Alternative Measures of Poverty
The official poverty measure is a flawed reflection of how differences in the economy, policy, and behavior, both over time and between geographical areas, affect low-income households in the United States.
To help account for these missing factors, a variety of alternative methods of calculating poverty-level incomes have been proposed. These include the government’s 2011 release of the Supplemental Poverty Measure, which takes into account resources received through non-cash government assistance programs; food, clothing, shelter, and utilities expenditures; income after tax payments and credits; work expenses and medical expenses; and child support payments.
Under the supplemental measure, the U.S. poverty rate was 13.9% in 2017.
Other alternative measures of poverty include the National Academy of Science’s and Economic Policy Institute’s family budget-based measurements. To determine the income level needed to secure a “safe and decent, yet modest, living standard,” the EPI determines the costs of basic family budget items such as housing, food, child care, transportation, health care, and taxes.
According to an analysis of alternative poverty measurements by the Brookings Institution’s Hamilton Project, family budget approaches generally result in poverty thresholds about twice the official poverty level. The EPI does not calculate a national poverty threshold. However, looking at local area data used in the think tank’s family budget calculator, a family of four would require at least three times the federal poverty annual income threshold of around $24,000 to attain a modest yet adequate standard of living in the majority of urban areas analyzed.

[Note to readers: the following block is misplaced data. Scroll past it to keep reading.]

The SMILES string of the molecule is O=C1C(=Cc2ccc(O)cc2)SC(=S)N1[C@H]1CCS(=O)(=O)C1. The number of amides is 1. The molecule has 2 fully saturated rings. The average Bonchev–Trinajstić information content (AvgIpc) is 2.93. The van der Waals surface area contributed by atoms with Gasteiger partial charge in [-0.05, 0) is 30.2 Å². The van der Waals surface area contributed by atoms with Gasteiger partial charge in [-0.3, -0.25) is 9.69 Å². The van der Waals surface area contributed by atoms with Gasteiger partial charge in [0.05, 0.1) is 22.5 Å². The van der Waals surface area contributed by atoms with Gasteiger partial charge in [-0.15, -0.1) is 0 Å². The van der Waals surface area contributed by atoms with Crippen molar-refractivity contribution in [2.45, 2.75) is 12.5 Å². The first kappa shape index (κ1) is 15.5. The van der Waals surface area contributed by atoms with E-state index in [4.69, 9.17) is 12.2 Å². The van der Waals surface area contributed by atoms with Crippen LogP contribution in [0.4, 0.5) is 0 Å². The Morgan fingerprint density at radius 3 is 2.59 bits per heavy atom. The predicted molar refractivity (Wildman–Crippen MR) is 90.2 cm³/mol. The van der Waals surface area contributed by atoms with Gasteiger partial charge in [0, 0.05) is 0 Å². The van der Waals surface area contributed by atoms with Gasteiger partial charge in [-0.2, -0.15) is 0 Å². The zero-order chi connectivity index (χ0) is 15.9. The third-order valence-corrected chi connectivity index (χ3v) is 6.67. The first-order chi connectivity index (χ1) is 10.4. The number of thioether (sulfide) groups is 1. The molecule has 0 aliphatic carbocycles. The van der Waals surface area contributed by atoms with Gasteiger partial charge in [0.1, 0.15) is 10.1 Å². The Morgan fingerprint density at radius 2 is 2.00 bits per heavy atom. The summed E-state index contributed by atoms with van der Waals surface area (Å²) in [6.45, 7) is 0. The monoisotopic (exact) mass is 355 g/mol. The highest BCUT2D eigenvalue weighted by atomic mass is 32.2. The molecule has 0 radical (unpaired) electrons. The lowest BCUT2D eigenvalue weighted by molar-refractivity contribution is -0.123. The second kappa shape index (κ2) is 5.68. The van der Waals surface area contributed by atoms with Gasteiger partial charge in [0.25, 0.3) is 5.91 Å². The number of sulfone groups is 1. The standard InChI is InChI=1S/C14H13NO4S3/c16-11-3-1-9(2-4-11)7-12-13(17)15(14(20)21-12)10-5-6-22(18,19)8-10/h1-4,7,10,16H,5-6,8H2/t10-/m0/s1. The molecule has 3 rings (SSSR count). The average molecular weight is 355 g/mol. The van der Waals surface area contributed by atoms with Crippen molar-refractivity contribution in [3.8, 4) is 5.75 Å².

Another approach to determining financial need is a relative poverty threshold, pegged to a percentage of current median income levels. Across the European Union, poverty rates are determined by counting all those living in households with incomes that are equal to or less than 60% of the respective national median income.
To better reflect the needs of their community, some localities have devised their own, more effective, poverty measures. For example, the New York City government poverty measure considers the higher cost of housing in New York City as well as other factors. Under this measure, the poverty threshold in New York City for a two-adult, two-child family in 2015 was $31,756, versus the comparable official threshold of $24,036. New York’s poverty rate by this measure was 19.9% in 2015, versus the official rate of 18.4% that year.
Another reason the official measure likely grossly underestimates poverty in the United States is that a great deal has changed since the benchmark for family expenses was set in the 1960s.
Since then, a range of necessary expenses have reduced the resources available to families. Out-of-pocket medical care costs rose rapidly in the 1990s, especially for elderly and disabled individuals. In the late 1990s and early 2000s, and again in the late 2010s, housing prices rose rapidly. These factors have had a limited effect on the poverty threshold in the current measure.
While the Household Food Consumption Survey found in 1955 that a typical family spends approximately one-third of its budget on food, today the Consumer Expenditure Survey and the USDA’s Economic Research Service show that a family spends between 9.7% (ERS) and 12.6% (CES) on food.